Language Games

LinguiSHTIK

LinguiSHTIK is a technical game that teaches language arts and linguistics. The game has a playing mat and cubes which are imprinted with the 26 letters of the alphabet.

A player has to create a word using the letters available, and the word must be used in a sentence that matches the Demands called. A demand specifies something about the sentence or word, such as number of clauses, part of speech, number of letters, etc. Challenges in LinguiSHTIK work in the same way they do in the other cube games. Some concepts taught in LinguiSHTIK include sentence patterns, clauses, grammar, and verbs.

The game has elements similar to the popular word game Scrabble but adds a different element of play through grammatical demands.

Propaganda

In Propaganda, clues are read to all players by a central reader. Each player must decide, from a list, which persuasion technique that clue used. There are several different sections of Propaganda techniques, the reader also specifies which section the persuasion technique is listed in.

Different leagues have different scoring methods, but the official AGLOA scoring involves a "bold" and "cautious" rating method. If you rate your answer "bold", then you receive four points for a correct answer, or you lose two points for an incorrect answer. If you rate your answer "cautious," then you receive two points for a correct answer, however you lose nothing for an incorrect answer. A round consists of nine questions, so the highest score possible per round is 36 points, while the lowest is -18 points.

Most Propaganda clues involve statements that are likely to be heard in advertising or politics. There are six different Propaganda sections, but only four specific sections are used in each season. Sections B, C, D, and F are being used for the 2007-2008 season. Here are all the Propaganda techniques, listed by section.

Propaganda Techniques

#"Section A""Section B""Section C""Section D""Section E""Section F"
'Techniques of Self-Deception''Techniques of Language''Techniques of Irrelevance''Techniques of Exploitation''Techniques of Form''Techniques of Maneuver'
1PrejudiceEmotional TermsAppearanceAppeal To PityConcurrencyDiversion
2Academic DetachmentMetaphor/SimileMannerAppeal to FlatteryPost HocDisproving a Minor Point
3Drawing the LineEmphasisDegrees and TitlesAppeal to RidiculeSelected InstancesAd Hominem
4Not Drawing the LineQuotation out of ContextNumbersAppeal to PrestigeHasty GeneralizationAppeal to Ignorance
5Conservatism, Radicalism, ModeratismAbstract TermsStatusAppeal to PrejudiceFaulty AnalogyLeading Question
6RationalizationVaguenessRepetitionBargain AppealCompositionComplex Question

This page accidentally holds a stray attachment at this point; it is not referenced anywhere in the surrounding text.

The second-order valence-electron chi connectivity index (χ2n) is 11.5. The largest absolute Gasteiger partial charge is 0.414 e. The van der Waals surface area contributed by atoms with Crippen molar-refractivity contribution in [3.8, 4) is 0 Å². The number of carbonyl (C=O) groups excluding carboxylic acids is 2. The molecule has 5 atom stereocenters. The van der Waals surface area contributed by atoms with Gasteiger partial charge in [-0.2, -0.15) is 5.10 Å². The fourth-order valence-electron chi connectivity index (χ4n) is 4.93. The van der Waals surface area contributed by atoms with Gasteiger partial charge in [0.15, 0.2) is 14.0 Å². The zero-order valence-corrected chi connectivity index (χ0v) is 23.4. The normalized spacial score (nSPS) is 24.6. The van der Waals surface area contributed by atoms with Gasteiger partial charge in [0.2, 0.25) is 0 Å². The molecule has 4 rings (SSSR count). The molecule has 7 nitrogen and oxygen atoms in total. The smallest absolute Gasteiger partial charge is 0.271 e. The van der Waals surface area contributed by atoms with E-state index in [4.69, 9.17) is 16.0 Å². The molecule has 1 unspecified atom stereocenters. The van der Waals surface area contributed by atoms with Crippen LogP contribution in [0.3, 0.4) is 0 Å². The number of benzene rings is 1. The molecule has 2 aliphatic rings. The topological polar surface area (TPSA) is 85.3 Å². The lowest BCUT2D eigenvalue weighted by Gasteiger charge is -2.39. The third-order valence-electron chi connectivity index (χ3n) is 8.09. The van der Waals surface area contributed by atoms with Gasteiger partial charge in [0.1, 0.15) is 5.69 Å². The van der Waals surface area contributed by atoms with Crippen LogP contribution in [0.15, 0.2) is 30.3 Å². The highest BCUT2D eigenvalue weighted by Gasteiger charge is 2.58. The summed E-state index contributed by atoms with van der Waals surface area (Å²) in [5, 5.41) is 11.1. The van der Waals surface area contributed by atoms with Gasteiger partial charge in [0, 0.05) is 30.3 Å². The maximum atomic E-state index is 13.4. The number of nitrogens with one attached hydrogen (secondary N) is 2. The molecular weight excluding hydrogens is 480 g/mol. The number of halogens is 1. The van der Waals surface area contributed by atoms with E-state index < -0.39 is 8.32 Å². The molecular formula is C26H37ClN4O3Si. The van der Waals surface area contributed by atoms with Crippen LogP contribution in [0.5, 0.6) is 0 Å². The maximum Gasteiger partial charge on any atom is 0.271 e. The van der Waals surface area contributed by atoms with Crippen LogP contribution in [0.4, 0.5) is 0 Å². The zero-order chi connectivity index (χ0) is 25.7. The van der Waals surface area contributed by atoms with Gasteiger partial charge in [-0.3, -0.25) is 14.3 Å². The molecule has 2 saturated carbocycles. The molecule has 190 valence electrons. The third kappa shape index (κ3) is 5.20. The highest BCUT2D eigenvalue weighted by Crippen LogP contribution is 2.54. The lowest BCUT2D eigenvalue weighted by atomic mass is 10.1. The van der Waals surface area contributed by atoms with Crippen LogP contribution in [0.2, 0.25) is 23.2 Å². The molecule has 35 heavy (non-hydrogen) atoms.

7Wishful ThinkingAmbiguitySolutionsFolksy AppealDivisionInconsequent Argument
8Tabloid ThinkingShift of MeaningTechnical JargonJoin the Bandwagon AppealNon-SequiturAttacking a Straw Man
9Causal Oversimplification---Sophistical FormulaAppeal to Practical Consequences---Victory By Definition
10Inconceivability------Passing from the Acceptable to the Dubious ---Begging the Question

ocial Studies Games

Presidents

A central reader announces three clues about a particular U.S. President. Each player must individually write down which President the clue describes. Players who answer correctly on the earliest clue get more points than players that answer after more clues are given. The first clue is worth 6 points, the second is worth 4 points, and the third is worth 2 points. In Michigan and West Virginia, the point system is slightly different. The first clue is worth 3 points, the second is worth 2 points, and the third is worth 1 point.

In the Elementary and Middle divisions, only a portion of presidents are used per season. For those divisions, ranges switch between presidents 1-24 and 25-43 every other year. In Junior and Senior divisions, however, all the presidents are used every season. During a tournament, players are assisted by a gazetteer which has each presidents name, birthdate, birthplace, and other basic information.

World Events

This event consists of a "current events" round about events from the past year, both foreign and domestic, and a "theme round," which changes yearly. In the current events and lightning round players may wager two, four, or six points after being given a broad category (such as "international politics" or "arts and entertainment") and are given two a few seconds. In theme round, players can use a resource book to assist them in finding the answer. They have 2 minutes Players are allowed to exempt themselves from two response if they are uncertain of the correct answers and thus prevent losing points.